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On Emptiness

This piece is a representation of an internal dialogue that I had with myself on feeling empty. Here I write about how I used resources to better understand where this feeling came from and the steps I was taking to find my way to the light.
Emptiness - mindful sauce
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This post was first published on 8 February 2015 on The Humble Pilgrim WordPress blog I created back then (doesn’t exist anymore). It was an anonymous blog page I started when I was going through a journey of self-exploration.

The younger version of Sarah was feeling a great sense of emptiness, a pain for a loss of something she didn’t understand, and she was resentful of her parents. You could feel it in her words. She resented them for not showing her functional ways of managing her emotions. The truth is that most people didn’t have the emotional education that is currently available to us to better equip ourselves and our children to lead healthy emotional lives. So they could have done their absolute best to take care of their children in every aspect possible, but the emotional element may have caused us to feel un-seen, misunderstood and isolated.

And while it’s okay to feel resentful for a while and grieve what never was, it’s equally important to move on and take our own wellbeing in your own hands. I’m now grateful for what my family were able to give me, and for teaching me how “not to live” as much as “how to live”.

This journey has most of all showed me that our primary caretakers are as much human as we are. Growing up, we idolise them and we think they are super-humans, we expect so much from them as our caretakers. But as life passes us by, we realise that they are just as fallible as we are, and that they mostly did their best with what they knew.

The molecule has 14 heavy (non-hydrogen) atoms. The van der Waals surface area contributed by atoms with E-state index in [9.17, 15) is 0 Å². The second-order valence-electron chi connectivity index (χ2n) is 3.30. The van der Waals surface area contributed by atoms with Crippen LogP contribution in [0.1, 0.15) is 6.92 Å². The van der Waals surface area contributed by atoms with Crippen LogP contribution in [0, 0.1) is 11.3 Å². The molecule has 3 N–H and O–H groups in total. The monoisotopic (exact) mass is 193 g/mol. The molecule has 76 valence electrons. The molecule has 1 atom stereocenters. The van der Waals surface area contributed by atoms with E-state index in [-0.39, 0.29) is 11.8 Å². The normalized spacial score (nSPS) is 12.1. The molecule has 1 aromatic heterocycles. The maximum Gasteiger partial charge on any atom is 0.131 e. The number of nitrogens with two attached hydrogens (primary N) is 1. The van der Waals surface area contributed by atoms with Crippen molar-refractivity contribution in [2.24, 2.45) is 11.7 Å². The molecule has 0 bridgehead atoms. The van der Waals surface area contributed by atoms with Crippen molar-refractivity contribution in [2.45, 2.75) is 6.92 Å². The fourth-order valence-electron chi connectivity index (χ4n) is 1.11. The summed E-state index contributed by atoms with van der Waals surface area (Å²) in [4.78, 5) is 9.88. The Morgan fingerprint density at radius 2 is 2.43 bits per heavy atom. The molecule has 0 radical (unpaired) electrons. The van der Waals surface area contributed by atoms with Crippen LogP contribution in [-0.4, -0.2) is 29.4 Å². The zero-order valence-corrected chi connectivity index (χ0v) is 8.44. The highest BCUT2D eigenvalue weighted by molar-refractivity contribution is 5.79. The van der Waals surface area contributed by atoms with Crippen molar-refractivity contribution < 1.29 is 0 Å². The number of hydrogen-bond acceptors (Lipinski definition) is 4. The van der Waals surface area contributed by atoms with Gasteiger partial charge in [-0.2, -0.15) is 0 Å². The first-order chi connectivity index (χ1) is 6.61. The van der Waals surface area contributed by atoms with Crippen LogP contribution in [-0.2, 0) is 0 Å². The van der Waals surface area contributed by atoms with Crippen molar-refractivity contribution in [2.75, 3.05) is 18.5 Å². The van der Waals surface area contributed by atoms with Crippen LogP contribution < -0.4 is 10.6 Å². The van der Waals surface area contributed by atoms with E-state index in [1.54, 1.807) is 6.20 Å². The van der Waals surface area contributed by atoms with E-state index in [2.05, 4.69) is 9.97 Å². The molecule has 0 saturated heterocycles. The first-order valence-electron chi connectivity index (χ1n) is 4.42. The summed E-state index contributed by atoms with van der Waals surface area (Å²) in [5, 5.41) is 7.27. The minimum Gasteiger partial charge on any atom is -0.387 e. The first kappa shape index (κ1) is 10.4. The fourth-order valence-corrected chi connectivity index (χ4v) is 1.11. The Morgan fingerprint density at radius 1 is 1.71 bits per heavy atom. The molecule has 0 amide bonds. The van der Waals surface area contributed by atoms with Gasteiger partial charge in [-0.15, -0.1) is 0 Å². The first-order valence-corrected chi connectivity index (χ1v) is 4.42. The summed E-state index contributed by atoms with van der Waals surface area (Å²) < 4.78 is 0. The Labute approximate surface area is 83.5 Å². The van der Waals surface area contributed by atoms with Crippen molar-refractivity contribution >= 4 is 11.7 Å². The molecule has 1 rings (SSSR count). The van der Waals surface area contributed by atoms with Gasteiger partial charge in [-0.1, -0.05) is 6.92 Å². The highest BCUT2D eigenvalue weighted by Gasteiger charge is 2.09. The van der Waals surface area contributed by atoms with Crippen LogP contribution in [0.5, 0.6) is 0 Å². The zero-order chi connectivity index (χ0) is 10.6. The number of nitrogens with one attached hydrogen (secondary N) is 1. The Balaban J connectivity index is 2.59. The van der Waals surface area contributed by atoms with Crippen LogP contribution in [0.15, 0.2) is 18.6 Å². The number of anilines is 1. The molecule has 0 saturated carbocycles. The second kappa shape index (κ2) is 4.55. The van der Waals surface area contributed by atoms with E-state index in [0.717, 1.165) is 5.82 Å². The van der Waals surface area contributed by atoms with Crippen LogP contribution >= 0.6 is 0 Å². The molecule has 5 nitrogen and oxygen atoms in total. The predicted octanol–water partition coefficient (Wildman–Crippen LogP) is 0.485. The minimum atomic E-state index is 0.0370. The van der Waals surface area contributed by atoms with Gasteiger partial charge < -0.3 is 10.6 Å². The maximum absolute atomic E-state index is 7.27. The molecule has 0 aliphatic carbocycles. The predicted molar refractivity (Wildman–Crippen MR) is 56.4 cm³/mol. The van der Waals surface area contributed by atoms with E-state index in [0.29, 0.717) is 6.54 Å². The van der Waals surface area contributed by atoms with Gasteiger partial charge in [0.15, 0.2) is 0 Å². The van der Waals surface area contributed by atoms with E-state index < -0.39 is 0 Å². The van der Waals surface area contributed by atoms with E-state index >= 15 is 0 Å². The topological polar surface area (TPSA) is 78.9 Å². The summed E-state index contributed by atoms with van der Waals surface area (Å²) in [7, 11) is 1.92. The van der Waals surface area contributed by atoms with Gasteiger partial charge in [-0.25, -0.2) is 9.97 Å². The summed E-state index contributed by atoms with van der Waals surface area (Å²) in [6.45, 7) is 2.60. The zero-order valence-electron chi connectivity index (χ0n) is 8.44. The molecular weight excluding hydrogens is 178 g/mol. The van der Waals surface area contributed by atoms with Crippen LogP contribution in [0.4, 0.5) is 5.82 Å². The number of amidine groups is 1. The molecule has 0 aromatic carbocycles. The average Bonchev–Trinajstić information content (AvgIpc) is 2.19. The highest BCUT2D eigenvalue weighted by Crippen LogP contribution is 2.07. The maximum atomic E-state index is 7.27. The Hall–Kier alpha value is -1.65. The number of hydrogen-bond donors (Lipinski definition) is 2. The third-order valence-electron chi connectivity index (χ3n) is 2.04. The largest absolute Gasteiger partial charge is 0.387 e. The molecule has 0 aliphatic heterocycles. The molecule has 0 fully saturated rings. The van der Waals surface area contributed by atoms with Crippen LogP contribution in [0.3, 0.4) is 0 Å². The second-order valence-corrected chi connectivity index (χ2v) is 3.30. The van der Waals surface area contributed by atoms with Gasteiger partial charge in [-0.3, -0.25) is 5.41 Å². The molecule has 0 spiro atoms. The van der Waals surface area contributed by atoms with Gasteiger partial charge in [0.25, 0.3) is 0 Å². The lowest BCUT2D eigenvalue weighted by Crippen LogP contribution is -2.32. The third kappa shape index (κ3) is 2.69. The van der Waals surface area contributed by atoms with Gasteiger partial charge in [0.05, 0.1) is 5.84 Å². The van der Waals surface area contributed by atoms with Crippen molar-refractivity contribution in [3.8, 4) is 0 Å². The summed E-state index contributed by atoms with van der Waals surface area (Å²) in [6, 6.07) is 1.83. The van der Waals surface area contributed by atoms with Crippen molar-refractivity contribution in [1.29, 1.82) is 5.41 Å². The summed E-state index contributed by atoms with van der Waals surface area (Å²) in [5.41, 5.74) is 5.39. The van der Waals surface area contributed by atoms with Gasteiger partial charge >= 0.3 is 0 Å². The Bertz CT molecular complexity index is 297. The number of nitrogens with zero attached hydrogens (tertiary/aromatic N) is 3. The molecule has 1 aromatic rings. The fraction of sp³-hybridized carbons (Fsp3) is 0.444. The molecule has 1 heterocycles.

On Emptiness

There’s this nagging feeling inside, almost like white noise, it’s there, you know it’s there, but you do everything to distract from it. It only just dawned on me that there’s a deep feeling of melancholy, like there’s a hole inside me that’s desperate to be filled.

Thanks to Teal Swan, link to her video here I realize that perhaps it’s linked to emotionally neglected childhoods. Alot of this is true for me, my parents were both too distracted with their own control dramas. I guess this feeling has been with me ever since. And so what ends up happening is that I get stuck in a pattern of neediness, apathy, chaos, lack of inspiration or motivation and ultimately a persistent sentiment of not feeling good enough.

The light side is that it has driven me all this time to achieve professionally, to exceed expectations and form effective relationships at work, all in an attempt to feel accepted and validated. The shadow side is that I’m looking to plug this hole inside me with external factors, external approval, people’s validation, acceptance and inclusion. And this causes great pain, because when people cease to validate me, I go back to my needy state. It’s a horrible feeling of desperation and in reality, the only way to fill this gap is through my own self-love, validation and acceptance.